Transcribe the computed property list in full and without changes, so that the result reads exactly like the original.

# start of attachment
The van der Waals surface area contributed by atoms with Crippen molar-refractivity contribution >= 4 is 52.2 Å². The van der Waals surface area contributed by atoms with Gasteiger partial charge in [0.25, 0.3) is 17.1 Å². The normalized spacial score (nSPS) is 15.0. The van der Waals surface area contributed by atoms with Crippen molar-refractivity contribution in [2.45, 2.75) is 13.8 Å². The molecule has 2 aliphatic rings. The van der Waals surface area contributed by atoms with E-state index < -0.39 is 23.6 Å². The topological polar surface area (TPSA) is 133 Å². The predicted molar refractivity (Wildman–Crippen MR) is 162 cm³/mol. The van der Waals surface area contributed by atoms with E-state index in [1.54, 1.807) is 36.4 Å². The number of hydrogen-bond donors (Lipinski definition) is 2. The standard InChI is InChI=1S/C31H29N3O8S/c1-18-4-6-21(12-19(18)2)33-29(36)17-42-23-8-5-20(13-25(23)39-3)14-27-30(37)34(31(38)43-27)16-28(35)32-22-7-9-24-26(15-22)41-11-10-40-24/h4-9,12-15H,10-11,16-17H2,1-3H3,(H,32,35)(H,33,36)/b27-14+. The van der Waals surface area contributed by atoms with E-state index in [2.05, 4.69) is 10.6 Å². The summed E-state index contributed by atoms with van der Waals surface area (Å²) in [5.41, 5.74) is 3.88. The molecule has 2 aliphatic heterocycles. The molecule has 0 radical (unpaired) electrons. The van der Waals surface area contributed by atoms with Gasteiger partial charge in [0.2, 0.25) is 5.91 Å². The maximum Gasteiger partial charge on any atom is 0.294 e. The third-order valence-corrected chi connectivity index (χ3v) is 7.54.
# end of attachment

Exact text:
The van der Waals surface area contributed by atoms with Crippen molar-refractivity contribution >= 4 is 52.2 Å². The van der Waals surface area contributed by atoms with Gasteiger partial charge in [0.25, 0.3) is 17.1 Å². The normalized spacial score (nSPS) is 15.0. The van der Waals surface area contributed by atoms with Crippen molar-refractivity contribution in [2.45, 2.75) is 13.8 Å². The molecule has 2 aliphatic rings. The van der Waals surface area contributed by atoms with E-state index < -0.39 is 23.6 Å². The topological polar surface area (TPSA) is 133 Å². The predicted molar refractivity (Wildman–Crippen MR) is 162 cm³/mol. The van der Waals surface area contributed by atoms with E-state index in [1.54, 1.807) is 36.4 Å². The number of hydrogen-bond donors (Lipinski definition) is 2. The standard InChI is InChI=1S/C31H29N3O8S/c1-18-4-6-21(12-19(18)2)33-29(36)17-42-23-8-5-20(13-25(23)39-3)14-27-30(37)34(31(38)43-27)16-28(35)32-22-7-9-24-26(15-22)41-11-10-40-24/h4-9,12-15H,10-11,16-17H2,1-3H3,(H,32,35)(H,33,36)/b27-14+. The van der Waals surface area contributed by atoms with E-state index in [2.05, 4.69) is 10.6 Å². The summed E-state index contributed by atoms with van der Waals surface area (Å²) in [5.41, 5.74) is 3.88. The molecule has 2 aliphatic heterocycles. The molecule has 0 radical (unpaired) electrons. The van der Waals surface area contributed by atoms with Gasteiger partial charge in [0.2, 0.25) is 5.91 Å². The maximum Gasteiger partial charge on any atom is 0.294 e. The third-order valence-corrected chi connectivity index (χ3v) is 7.54.